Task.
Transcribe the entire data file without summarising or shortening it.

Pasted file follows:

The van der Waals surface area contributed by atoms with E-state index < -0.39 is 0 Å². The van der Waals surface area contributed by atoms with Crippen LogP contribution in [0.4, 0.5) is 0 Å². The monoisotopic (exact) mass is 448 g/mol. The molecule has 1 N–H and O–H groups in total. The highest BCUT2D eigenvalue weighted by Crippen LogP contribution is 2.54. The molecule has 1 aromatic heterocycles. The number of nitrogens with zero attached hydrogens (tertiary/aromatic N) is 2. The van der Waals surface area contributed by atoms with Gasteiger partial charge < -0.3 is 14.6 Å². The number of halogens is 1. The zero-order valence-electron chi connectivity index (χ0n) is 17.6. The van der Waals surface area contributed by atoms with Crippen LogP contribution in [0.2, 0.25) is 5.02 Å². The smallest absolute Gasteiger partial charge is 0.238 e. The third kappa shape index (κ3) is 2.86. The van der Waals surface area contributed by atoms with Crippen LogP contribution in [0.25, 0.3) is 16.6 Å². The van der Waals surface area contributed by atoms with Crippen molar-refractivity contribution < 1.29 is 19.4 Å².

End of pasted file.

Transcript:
The van der Waals surface area contributed by atoms with E-state index < -0.39 is 0 Å². The van der Waals surface area contributed by atoms with Crippen LogP contribution in [0.4, 0.5) is 0 Å². The monoisotopic (exact) mass is 448 g/mol. The molecule has 1 N–H and O–H groups in total. The highest BCUT2D eigenvalue weighted by Crippen LogP contribution is 2.54. The molecule has 1 aromatic heterocycles. The number of nitrogens with zero attached hydrogens (tertiary/aromatic N) is 2. The van der Waals surface area contributed by atoms with Gasteiger partial charge < -0.3 is 14.6 Å². The number of halogens is 1. The zero-order valence-electron chi connectivity index (χ0n) is 17.6. The van der Waals surface area contributed by atoms with Crippen LogP contribution in [0.2, 0.25) is 5.02 Å². The smallest absolute Gasteiger partial charge is 0.238 e. The third kappa shape index (κ3) is 2.86. The van der Waals surface area contributed by atoms with Crippen LogP contribution in [0.25, 0.3) is 16.6 Å². The van der Waals surface area contributed by atoms with Crippen molar-refractivity contribution < 1.29 is 19.4 Å².